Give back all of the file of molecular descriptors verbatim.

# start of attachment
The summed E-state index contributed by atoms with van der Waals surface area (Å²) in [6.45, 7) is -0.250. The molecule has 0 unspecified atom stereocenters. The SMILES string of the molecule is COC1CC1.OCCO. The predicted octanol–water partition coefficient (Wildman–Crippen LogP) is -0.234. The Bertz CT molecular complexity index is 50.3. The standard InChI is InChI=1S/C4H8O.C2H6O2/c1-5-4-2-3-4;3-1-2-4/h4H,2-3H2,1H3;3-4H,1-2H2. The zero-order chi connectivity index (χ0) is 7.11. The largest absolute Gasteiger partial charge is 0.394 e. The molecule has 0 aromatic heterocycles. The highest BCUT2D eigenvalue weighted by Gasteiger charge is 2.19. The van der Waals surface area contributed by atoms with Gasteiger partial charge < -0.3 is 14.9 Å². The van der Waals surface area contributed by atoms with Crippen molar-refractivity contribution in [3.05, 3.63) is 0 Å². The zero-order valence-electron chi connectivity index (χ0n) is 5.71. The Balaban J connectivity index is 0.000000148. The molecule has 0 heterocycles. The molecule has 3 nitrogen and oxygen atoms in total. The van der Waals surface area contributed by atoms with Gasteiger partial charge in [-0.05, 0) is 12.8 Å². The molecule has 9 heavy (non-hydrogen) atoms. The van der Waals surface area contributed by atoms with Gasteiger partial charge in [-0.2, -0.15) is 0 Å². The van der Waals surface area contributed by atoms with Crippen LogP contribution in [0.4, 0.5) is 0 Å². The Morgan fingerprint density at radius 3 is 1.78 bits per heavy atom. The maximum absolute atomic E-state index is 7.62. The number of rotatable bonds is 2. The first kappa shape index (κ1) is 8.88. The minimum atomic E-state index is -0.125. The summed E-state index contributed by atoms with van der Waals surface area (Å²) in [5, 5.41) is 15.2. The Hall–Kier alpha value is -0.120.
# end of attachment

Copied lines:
The summed E-state index contributed by atoms with van der Waals surface area (Å²) in [6.45, 7) is -0.250. The molecule has 0 unspecified atom stereocenters. The SMILES string of the molecule is COC1CC1.OCCO. The predicted octanol–water partition coefficient (Wildman–Crippen LogP) is -0.234. The Bertz CT molecular complexity index is 50.3. The standard InChI is InChI=1S/C4H8O.C2H6O2/c1-5-4-2-3-4;3-1-2-4/h4H,2-3H2,1H3;3-4H,1-2H2. The zero-order chi connectivity index (χ0) is 7.11. The largest absolute Gasteiger partial charge is 0.394 e. The molecule has 0 aromatic heterocycles. The highest BCUT2D eigenvalue weighted by Gasteiger charge is 2.19. The van der Waals surface area contributed by atoms with Gasteiger partial charge < -0.3 is 14.9 Å². The van der Waals surface area contributed by atoms with Crippen molar-refractivity contribution in [3.05, 3.63) is 0 Å². The zero-order valence-electron chi connectivity index (χ0n) is 5.71. The Balaban J connectivity index is 0.000000148. The molecule has 0 heterocycles. The molecule has 3 nitrogen and oxygen atoms in total. The van der Waals surface area contributed by atoms with Gasteiger partial charge in [-0.05, 0) is 12.8 Å². The molecule has 9 heavy (non-hydrogen) atoms. The van der Waals surface area contributed by atoms with Gasteiger partial charge in [-0.2, -0.15) is 0 Å². The van der Waals surface area contributed by atoms with Crippen LogP contribution in [0.4, 0.5) is 0 Å². The Morgan fingerprint density at radius 3 is 1.78 bits per heavy atom. The maximum absolute atomic E-state index is 7.62. The number of rotatable bonds is 2. The first kappa shape index (κ1) is 8.88. The minimum atomic E-state index is -0.125. The summed E-state index contributed by atoms with van der Waals surface area (Å²) in [5, 5.41) is 15.2. The Hall–Kier alpha value is -0.120.